Authors: Melody Ayn Barton, Miami University, and Laurie Richlin, Claremont Graduate University

Abstract: As FLC programs grow, it becomes necessary to find a way to manage the details for multiple concurrent FLCs. This chapter includes how technology and diplomacy can aid FLC coordination.

Chapter 8. Assessing Faculty Learning Communities

Authors: Harry Hubball and Anthony Clarke, University of British Columbia; and Andrea Beach, Western Michigan University

Abstract: Evaluation and assessment are critical to the success of FLCs, and authentic assessment has the potential to contribute greatly to the quality of FLC experiences. This chapter examines the relationship of theory and practice in assessment in the context of FLCs and provides practical suggestions for implementation.

Chapter 9. Technology in Support of Faculty Learning Communities

Author: Norman Vaughan, Mount Royal College

Abstract: Technology can be used to effectively support FLCs. This chapter explores how technology and a community of inquiry model can be used to facilitate individual reflection and critical discourse.

Chapter 10. Supporting Diversity with Faculty Learning Communities: Teaching and Learning Across Boundaries

Author: Martha C. Petrone, Miami University

Abstract: FLCs create a safe space for cultural transformation of teaching and learning and invite participants to reflect on their beliefs and actions in regard to the diversity of their communities and their students. Both in structure and focus, FLCs create a necessary construct for a cultural transformation of teaching and learning that invites all to achieve their intellectual and social potential.

Chapter 11. Developing Scholarly Teaching and the Scholarship of Teaching and Learning Through Faculty Learning Communities

Authors: Laurie Richlin, Claremont Graduate University, and Milton D. Cox, Miami University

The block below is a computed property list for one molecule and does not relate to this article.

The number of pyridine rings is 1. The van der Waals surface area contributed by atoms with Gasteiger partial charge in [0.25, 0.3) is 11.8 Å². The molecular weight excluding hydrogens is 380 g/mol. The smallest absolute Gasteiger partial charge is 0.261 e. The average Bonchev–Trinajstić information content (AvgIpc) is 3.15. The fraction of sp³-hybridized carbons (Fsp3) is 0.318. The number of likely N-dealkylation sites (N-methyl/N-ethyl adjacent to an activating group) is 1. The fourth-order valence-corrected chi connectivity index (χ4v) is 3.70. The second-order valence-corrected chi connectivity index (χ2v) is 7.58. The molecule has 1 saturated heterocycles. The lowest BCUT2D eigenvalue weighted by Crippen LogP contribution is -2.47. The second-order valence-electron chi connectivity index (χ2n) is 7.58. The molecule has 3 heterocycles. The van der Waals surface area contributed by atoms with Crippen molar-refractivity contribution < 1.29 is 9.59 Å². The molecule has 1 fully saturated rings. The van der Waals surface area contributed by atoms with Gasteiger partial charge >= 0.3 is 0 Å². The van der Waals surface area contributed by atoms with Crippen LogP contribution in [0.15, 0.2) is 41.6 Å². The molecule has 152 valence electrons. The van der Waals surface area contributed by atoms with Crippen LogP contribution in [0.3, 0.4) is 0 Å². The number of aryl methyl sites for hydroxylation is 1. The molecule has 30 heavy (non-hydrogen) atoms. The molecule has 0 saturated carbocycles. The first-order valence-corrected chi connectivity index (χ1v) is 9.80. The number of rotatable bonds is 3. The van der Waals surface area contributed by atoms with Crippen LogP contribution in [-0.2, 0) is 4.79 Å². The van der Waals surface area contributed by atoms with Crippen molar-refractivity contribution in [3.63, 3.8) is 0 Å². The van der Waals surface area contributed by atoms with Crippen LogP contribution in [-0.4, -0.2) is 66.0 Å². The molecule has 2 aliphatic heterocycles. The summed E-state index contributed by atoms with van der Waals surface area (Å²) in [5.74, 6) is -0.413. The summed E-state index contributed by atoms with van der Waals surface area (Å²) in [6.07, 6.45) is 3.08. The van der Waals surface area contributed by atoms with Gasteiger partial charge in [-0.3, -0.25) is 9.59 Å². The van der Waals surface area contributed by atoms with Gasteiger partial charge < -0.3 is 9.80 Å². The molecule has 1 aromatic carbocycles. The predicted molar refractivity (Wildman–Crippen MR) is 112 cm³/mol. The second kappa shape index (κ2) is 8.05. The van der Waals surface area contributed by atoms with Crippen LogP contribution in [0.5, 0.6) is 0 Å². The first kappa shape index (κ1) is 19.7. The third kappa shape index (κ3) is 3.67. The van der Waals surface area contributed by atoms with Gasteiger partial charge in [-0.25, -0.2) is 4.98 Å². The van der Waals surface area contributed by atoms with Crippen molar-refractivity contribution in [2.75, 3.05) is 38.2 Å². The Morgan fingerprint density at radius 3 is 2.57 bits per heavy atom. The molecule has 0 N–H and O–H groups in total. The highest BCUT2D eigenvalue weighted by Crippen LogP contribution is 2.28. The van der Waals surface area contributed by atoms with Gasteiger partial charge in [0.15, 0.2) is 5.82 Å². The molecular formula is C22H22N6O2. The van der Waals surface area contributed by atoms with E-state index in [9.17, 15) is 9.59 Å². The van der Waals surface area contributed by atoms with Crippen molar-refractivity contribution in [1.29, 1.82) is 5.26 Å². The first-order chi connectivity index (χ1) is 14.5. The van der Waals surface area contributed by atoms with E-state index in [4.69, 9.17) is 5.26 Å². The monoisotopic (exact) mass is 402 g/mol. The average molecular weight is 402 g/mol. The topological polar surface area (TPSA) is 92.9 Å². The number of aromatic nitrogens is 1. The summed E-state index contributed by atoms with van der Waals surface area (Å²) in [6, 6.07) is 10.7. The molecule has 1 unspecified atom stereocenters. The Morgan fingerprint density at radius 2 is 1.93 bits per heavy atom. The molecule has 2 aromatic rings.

Abstract: FLCs provide opportunity and support for faculty members to investigate new teaching and learning strategies in a scholarly way and to contribute to the scholarship of teaching with publications and presentations. The authors report on strategies, processes and activities that foster this scholarship in FLCs.

Chapter 12. Mid-career and Senior Faculty Learning Communities: Learning Throughout Faculty Careers

Authors: Muriel Blaisdell and Milton D. Cox, Miami University

Abstract: Faculty members’ productivity may shift over time, not as functions of age but as a function of the amount of time a senior faculty member spends with colleagues. In this chapter we see how faculty learning communities can provide the opportunities and connections that senior and mid career faculty need to continue productive academic lives.

Chapter 13. Faculty Learning Communities for Preparing Future Faculty

Authors: Laurie Richlin and Amy Essington, Claremont Graduate University

Abstract: Faculty learning communities have many attributes that can contribute to the successful preparation of graduate students as future faculty members.

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Editors’ email addresses:

Milton D.Cox:

Laurie Richlin:

This project has been supported in part by grants from the US Department of Education Fund for the Improvement of Post-Secondary Education (FIPSE) and the Ohio Board of Regents.